VIDEO EDIT* @ 15:28 The DRAIN Faucet is for the FRESH WATER TANK not the GRAY WATER! We don’t wash our hands with gray water! LOL!
2 years later I finally did another walk through of Chitty Bang Skoolie! The first one was 4 months into living tiny. Well, we have learned A LOT and changed a few things, added others, and overall have been chillacing and living the easy tiny house life! After the first year, we figured out tiny living and rving…this last year we have actually really been enjoying it even more! I show off our water filter system, our awesome boondocking efficient power system via solar and propane, and how we keep batteries charged when parked! I hope yall enjoy!! Will be adding the links to some products in just a minute, stay tuned! Thanks for watching!
Finally!! I finally got time to clean AND shoot a video of our finished Tiny House Skoolie, Chitty Bang:) We have been living Tiny for 4 months now and are still learning a lot. Adjusting to the space, everyone’s own space needs, schedules, working with each other to move about, and getting in new habits other than building a bus house! For a little over a year we have been working non stop, making Chitty Bang into a Tiny House on Wheels that would be functional enough for us to live, work, and school on the road:) And now, we are figuring out the functionality and deciding wher eto put more shelves, and the best use for certain spaces without getting all cluttered and claustrophobic. Working that Feng Shui:)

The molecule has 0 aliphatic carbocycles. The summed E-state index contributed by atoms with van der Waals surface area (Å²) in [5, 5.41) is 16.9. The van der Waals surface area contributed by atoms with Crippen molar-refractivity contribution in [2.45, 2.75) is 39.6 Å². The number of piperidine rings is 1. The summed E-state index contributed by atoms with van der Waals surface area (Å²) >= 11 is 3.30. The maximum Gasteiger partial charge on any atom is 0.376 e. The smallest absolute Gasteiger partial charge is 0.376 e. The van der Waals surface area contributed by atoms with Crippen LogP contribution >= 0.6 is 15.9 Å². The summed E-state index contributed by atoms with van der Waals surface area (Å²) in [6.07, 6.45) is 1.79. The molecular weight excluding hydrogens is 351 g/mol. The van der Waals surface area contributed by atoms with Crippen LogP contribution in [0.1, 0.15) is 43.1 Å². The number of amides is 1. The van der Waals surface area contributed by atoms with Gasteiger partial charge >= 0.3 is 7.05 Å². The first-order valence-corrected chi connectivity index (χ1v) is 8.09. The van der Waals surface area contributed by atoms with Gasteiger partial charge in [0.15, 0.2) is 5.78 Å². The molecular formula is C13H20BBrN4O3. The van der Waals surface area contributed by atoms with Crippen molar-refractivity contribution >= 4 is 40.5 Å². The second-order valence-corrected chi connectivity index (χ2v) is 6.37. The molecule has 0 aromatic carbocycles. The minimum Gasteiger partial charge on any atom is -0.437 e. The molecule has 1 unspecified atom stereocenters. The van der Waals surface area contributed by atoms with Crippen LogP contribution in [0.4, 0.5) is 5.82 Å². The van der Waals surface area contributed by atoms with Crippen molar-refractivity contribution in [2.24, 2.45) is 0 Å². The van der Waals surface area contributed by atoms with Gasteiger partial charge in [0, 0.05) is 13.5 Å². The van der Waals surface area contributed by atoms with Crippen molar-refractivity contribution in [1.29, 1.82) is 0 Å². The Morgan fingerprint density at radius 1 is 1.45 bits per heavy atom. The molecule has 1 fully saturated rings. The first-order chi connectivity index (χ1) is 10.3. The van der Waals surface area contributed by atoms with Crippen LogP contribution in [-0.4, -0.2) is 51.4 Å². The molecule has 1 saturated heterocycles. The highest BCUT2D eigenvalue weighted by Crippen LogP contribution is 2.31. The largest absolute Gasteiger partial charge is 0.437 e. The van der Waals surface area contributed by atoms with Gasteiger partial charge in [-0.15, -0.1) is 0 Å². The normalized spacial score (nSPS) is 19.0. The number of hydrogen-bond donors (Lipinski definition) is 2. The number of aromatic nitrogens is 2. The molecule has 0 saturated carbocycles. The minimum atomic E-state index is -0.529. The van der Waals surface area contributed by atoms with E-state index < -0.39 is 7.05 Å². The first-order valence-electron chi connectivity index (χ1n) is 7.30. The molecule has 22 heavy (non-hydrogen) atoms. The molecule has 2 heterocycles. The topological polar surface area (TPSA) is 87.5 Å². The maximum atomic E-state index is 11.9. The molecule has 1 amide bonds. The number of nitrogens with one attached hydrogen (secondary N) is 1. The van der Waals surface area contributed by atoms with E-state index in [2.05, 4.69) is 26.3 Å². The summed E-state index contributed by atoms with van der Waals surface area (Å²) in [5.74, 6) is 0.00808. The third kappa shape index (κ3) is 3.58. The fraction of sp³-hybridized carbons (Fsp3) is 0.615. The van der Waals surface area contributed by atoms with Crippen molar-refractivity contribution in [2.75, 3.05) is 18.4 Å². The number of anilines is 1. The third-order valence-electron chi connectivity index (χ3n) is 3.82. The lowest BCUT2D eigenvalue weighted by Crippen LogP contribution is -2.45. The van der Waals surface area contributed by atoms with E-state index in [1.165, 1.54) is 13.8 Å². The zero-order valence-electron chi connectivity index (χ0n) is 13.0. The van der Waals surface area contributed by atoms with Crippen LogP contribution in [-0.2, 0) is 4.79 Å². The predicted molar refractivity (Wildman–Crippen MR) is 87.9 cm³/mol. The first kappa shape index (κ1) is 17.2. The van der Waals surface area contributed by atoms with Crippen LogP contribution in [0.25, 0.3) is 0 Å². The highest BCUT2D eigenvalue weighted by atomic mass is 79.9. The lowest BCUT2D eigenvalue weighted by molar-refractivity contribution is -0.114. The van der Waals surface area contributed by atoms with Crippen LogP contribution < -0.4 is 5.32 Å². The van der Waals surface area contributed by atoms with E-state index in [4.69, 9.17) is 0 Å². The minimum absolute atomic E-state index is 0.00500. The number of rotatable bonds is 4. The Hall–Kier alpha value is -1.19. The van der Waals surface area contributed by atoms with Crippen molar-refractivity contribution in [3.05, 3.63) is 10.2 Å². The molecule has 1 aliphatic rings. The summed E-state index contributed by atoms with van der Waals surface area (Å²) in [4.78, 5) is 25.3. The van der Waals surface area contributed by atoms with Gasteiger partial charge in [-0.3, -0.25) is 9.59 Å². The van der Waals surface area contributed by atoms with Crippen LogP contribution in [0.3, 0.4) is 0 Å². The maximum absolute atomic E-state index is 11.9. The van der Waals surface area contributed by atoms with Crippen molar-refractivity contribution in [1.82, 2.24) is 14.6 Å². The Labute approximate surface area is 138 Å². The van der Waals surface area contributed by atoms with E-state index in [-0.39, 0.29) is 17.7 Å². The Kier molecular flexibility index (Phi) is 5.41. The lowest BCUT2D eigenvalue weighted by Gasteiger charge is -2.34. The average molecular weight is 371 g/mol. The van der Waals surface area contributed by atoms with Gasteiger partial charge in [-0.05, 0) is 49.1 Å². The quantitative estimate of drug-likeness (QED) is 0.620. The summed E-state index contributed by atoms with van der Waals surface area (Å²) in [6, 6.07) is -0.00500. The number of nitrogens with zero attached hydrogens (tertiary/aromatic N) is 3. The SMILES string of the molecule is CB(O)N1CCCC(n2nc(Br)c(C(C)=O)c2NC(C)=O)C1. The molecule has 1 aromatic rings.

So click below to our YouTube Channel, Subscribe, and look for future videos from the beginning of our build!
After the insulation job was done, we moved onto laying the plywood down! More construction and building up! Again to save on head room we went with 3/4″ plywood..or possibly a little thinner than that. We used wood screws, finally, to screw the pieces into the wood furring strips. The hardest part was cutting around the wheel wells and in the front of the bus. Also, the bus is not exactly 8′ wide so one side of the bus it was super easy laying down the 4′ wide by 8′ long plywood, but the other side had to be cut a few inches to fit nicely.